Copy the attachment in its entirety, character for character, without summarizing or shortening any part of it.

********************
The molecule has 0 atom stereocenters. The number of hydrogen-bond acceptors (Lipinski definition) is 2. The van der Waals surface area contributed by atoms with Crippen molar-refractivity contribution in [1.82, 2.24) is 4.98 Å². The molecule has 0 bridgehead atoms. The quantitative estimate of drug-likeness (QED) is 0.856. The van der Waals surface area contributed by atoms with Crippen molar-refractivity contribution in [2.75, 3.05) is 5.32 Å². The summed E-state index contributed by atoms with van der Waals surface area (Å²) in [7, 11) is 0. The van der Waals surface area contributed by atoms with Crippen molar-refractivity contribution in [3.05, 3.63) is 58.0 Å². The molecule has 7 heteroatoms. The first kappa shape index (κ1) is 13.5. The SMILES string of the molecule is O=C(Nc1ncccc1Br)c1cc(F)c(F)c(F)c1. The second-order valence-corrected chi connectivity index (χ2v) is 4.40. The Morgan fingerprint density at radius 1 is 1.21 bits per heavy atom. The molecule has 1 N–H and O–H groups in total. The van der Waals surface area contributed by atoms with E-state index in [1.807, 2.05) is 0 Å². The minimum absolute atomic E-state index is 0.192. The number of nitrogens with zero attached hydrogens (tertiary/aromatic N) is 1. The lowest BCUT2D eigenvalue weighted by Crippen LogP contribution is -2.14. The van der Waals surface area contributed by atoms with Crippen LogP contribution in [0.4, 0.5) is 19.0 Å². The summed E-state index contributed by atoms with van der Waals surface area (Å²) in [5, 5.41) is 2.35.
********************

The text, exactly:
The molecule has 0 atom stereocenters. The number of hydrogen-bond acceptors (Lipinski definition) is 2. The van der Waals surface area contributed by atoms with Crippen molar-refractivity contribution in [1.82, 2.24) is 4.98 Å². The molecule has 0 bridgehead atoms. The quantitative estimate of drug-likeness (QED) is 0.856. The van der Waals surface area contributed by atoms with Crippen molar-refractivity contribution in [2.75, 3.05) is 5.32 Å². The summed E-state index contributed by atoms with van der Waals surface area (Å²) in [7, 11) is 0. The van der Waals surface area contributed by atoms with Crippen molar-refractivity contribution in [3.05, 3.63) is 58.0 Å². The molecule has 7 heteroatoms. The first kappa shape index (κ1) is 13.5. The SMILES string of the molecule is O=C(Nc1ncccc1Br)c1cc(F)c(F)c(F)c1. The second-order valence-corrected chi connectivity index (χ2v) is 4.40. The Morgan fingerprint density at radius 1 is 1.21 bits per heavy atom. The molecule has 1 N–H and O–H groups in total. The van der Waals surface area contributed by atoms with E-state index in [1.807, 2.05) is 0 Å². The minimum absolute atomic E-state index is 0.192. The number of nitrogens with zero attached hydrogens (tertiary/aromatic N) is 1. The lowest BCUT2D eigenvalue weighted by Crippen LogP contribution is -2.14. The van der Waals surface area contributed by atoms with Crippen LogP contribution in [0.4, 0.5) is 19.0 Å². The summed E-state index contributed by atoms with van der Waals surface area (Å²) in [5, 5.41) is 2.35.